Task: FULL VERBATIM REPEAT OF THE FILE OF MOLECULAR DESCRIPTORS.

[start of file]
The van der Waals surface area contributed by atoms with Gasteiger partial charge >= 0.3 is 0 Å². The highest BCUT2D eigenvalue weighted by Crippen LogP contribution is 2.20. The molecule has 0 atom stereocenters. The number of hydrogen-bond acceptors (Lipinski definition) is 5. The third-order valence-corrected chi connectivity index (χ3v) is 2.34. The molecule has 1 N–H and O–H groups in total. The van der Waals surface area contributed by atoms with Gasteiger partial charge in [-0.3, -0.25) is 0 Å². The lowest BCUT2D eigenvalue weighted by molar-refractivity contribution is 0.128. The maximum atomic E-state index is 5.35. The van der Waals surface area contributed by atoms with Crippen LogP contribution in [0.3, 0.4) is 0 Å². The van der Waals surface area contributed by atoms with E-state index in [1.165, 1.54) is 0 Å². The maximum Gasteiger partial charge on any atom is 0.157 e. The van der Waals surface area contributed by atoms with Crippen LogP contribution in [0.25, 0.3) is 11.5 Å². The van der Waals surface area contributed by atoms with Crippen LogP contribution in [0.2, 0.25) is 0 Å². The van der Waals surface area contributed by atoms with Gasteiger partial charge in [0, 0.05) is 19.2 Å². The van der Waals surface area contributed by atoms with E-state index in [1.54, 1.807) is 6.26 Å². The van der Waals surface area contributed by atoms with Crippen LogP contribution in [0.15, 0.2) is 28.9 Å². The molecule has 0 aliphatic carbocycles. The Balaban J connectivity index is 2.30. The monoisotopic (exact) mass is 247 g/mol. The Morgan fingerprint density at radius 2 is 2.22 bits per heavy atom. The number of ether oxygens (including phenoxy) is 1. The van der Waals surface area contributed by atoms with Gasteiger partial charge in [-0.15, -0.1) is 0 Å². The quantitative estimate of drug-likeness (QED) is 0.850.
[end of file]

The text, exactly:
The van der Waals surface area contributed by atoms with Gasteiger partial charge >= 0.3 is 0 Å². The highest BCUT2D eigenvalue weighted by Crippen LogP contribution is 2.20. The molecule has 0 atom stereocenters. The number of hydrogen-bond acceptors (Lipinski definition) is 5. The third-order valence-corrected chi connectivity index (χ3v) is 2.34. The molecule has 1 N–H and O–H groups in total. The van der Waals surface area contributed by atoms with Gasteiger partial charge in [-0.3, -0.25) is 0 Å². The lowest BCUT2D eigenvalue weighted by molar-refractivity contribution is 0.128. The maximum atomic E-state index is 5.35. The van der Waals surface area contributed by atoms with Crippen LogP contribution in [0.3, 0.4) is 0 Å². The van der Waals surface area contributed by atoms with E-state index in [1.165, 1.54) is 0 Å². The maximum Gasteiger partial charge on any atom is 0.157 e. The van der Waals surface area contributed by atoms with Crippen LogP contribution in [0.25, 0.3) is 11.5 Å². The van der Waals surface area contributed by atoms with Crippen LogP contribution in [0.2, 0.25) is 0 Å². The van der Waals surface area contributed by atoms with Gasteiger partial charge in [0, 0.05) is 19.2 Å². The van der Waals surface area contributed by atoms with E-state index in [1.54, 1.807) is 6.26 Å². The van der Waals surface area contributed by atoms with Crippen LogP contribution in [0.15, 0.2) is 28.9 Å². The molecule has 0 aliphatic carbocycles. The Balaban J connectivity index is 2.30. The monoisotopic (exact) mass is 247 g/mol. The Morgan fingerprint density at radius 2 is 2.22 bits per heavy atom. The number of ether oxygens (including phenoxy) is 1. The van der Waals surface area contributed by atoms with Gasteiger partial charge in [-0.15, -0.1) is 0 Å². The quantitative estimate of drug-likeness (QED) is 0.850.